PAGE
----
Can Oklahoma’s offense rebound against Texas?


Authors Note: In place of a GIF Study following Oklahoma’s loss to TCU, I take a look at what Oklahoma’s offense failed to do against the Horned Frogs, and how they can correct it moving forward. 

Ten weeks ago, I published my debut post on, previewing the Oklahoma Sooners offense for 2014. It was a fun article to write, because it was exciting to think about the many possibilities that Josh Heupel had at his disposal. In that preview and in GIF studies since then, I’ve thrown words around like “versatile”, “explosive”, or “limitless” to describe the OU offense.

We haven’t seen any of those qualities since the Keith Ford injury.

It seems like Heupel has gotten less and less creative with his offensive game plan each week, becoming more conservative as the opponents got tougher. Through four games, the offense was predicated on swing passes like this:

Not only did OU run swing passes out of that formation and others, but they used the running back in motion to identify coverages, make reads, and expose the defense. After Ford went down, Oklahoma has completely abandoned that play. This doesn’t particularly make a whole lot of sense, especially considering that Alex Ross had arguably been just as big of a part of the swing pass offense as Ford had been.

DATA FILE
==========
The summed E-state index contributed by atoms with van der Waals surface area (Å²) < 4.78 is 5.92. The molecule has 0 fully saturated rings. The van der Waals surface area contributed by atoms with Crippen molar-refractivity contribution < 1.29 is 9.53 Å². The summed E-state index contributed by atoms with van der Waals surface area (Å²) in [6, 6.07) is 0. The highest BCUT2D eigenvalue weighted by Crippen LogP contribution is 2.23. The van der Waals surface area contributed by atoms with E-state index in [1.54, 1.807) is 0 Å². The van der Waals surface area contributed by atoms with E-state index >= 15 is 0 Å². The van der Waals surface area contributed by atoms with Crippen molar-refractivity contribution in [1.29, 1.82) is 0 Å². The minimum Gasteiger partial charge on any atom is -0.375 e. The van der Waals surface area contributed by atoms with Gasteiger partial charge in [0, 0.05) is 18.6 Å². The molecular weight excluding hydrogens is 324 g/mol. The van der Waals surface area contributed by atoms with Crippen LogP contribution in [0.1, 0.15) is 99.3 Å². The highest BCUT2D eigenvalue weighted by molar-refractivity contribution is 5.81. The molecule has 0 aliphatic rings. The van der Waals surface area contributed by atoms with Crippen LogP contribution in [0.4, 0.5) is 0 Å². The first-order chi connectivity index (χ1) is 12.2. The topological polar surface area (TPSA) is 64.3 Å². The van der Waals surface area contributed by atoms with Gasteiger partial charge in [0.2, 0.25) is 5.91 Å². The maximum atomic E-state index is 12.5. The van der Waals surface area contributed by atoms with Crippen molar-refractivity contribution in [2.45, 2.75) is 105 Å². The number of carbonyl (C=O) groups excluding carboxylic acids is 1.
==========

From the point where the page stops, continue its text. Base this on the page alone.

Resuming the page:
The emergence of Samaje Perine during the West Virginia game certainly helped, but Oklahoma would prefer to use a speedier runner out in space and have Perine punish defenders between the tackles. Still, the Sooners must have someone capable of catching a swing pass even if the coaches believe that Ross and Perine can’t.

Playing to Oklahoma’s Strengths

My biggest complaint following the 37-33 loss at TCU was that Heupel and the other coaches failed miserably to construct a game plan that would put OU’s players in a position to be successful. It’s easy to look at Trevor Knight’s 14-35 line and talk about how bad he played, but here’s the thing: TK9 is a better QB than that, even on his worst day. The problem here largely didn’t have to do with Knight, aside from a few off target throws and a bad decision to take a sack at the end of the first half. A few bad throws is not what produces a 40% completion percentage.

It’s also easy to forget that Knight is just a sophomore (he’ll be appearing in his 14th career game already on Saturday) and that he still has plenty of growing to do as a quarterback. It’s permissible for fans to lose sight of reality every once in awhile, especially after his Sugar Bowl performance last January. But it was disappointing to see the offensive coordinator ask so much of Knight when he has a multitude of other young, explosive options surrounding a relatively inexperienced QB.

I’ve said this before in previous columns, but Oklahoma is finally in a position where it

absolutely should not

doesn’t have to rely on its QB. Unfortunately Oklahoma’s WR’s have not played up to snuff so far; Jordan Smallwood and Michiah Quick have been non-existant while Durron Neal and KJ Young have done little to backup Sterling Shepard. Still, OU has a pair of  playmakers at the RB position in Perine and Ross as well as a TE in Blake Bell that has shown flashes of potential.